One of my clients came to me in a panic recently. She had the opportunity to pitch her new program to a potential client, the CEO of a large corporation.
She was excited for the opportunity, of course. But then she realized, “I’ve never pitched anything this big before, and I’m not sure what to do!”
I could see the concern in her eyes and hear the self doubt in her voice. I knew exactly how she was feeling.
Over the course of my executive career, I’ve made hundreds of pitches, and have probably witnessed a hundred more. It’s one of my favorite aspects of business, but there’s always a little stress in the process too.
I still remember one of my mentors (a confident CEO) confiding in me one day. “It happens every time! Anytime I’m giving a pitch that’s worth more than a million dollars, I get a cold sore.” The cold sores were obviously stress related.
It helped me to know that even the most experienced leaders and negotiators still get a little nervous before a business pitch, especially when the stakes are high. Over the years, I’ve learned some effective techniques to handle pitches with ease. I shared them with my panicking client, and I’m about to share them with you today.
5 Secrets to Pitching and Closing Big Deals
1.Make a Personal Connection
People want to do business with people they know, like, and trust. Establishing a personal connection with your business prospect is key. Here are some ways to help form that personal connection:
“People don‘t buy what you do; they buy why you do it. And what you do simply proves what you believe.” ~Simon Sinek
2. Be Prepared and Do Your Research
Take the time to research your potential customer and their business. At a minimum, I’ll review a potential client’s website and social media prior to meeting with them.
Ideally, I love to have an initial phone conversation as well where I can ask questions about their business and specific needs. My goal when interacting with a client is to listen more than I talk. Asking good questions is key.
If the potential client would be significant to my business, or if I’m in a competitive bidding process, then I also like to do a formal Business Capture Plan to improve my chances of success.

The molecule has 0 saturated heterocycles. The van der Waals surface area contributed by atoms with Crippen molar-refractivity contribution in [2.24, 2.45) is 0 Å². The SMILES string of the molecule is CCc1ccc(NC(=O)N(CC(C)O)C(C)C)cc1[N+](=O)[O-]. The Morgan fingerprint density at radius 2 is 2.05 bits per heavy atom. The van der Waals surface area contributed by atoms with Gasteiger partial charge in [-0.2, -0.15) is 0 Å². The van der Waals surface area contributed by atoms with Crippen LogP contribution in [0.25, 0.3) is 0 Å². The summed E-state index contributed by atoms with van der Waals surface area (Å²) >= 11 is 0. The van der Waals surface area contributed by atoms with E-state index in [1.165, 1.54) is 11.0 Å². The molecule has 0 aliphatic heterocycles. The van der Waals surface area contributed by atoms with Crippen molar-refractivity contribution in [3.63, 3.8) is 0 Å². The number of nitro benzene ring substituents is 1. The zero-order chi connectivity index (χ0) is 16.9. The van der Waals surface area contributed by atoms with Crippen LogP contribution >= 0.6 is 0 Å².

In a Business Capture Plan, you review the potential client’s needs and your company’s strengths to identify areas of alignment. A competitive analysis may also be performed. The end results are clear, specific strategies and themes for use in your discussion with the client and/or in a written proposal, including:
3. Understand Their Pain Points
I like to develop a broad understanding of my potential customer’s “pain points,” including those that aren’t related to the services I provide. It allows me to identify all possible solutions for them. Providing appropriate information or referrals is not only helpful but can demonstrate your expertise and trustworthiness as a partner.
Understanding their pain points also allows you to identify specific benefits and results they can expect with your products or services. This helps you craft your message and areas of focus.
4. Share a Brighter Vision of How Things Could Be
What is your potential client’s vision for their business? Help them create a clear picture of what’s possible if they work with you. Show them how you will help them bridge the gap between where they are now and where they want to be. A clear vision helps “pull” your prospect forward in the decision making process.
5. Share Your Passion
Sharing your passion is perhaps the most important secret to a successful pitch.
In his new book, Finding My Virginity, Richard Branson details his experience making a successful $280 million pitch to the Sheikh at Aabar Investments for Virgin Galactic.
He hadn’t met the Sheikh before, but he knew he was interested in space travel. Branson scheduled a meeting with the Mansour family with only a notebook in his back pocket and a few beautiful spaceship photos.
Branson says, “Prepare well, speak with passion and few prompts. When it comes to deals like this, or any negotiations really, the key is to display passion, know how, and determination. Get to the point quickly, be persistent and consistent, and don’t rely too heavily on prompts, statistics, and certainly not PowerPoint slides.”
“Investors buy into people and ideas, not numbers alone.” ~Richard Branson
Finally, be patient. If you are working on a big deal, it will likely take time, multiple meetings, and good follow up.
Now It’s Your Turn
What are your favorite negotiation tips and secrets? What have you done to close a big deal. Share your thoughts below in the comments.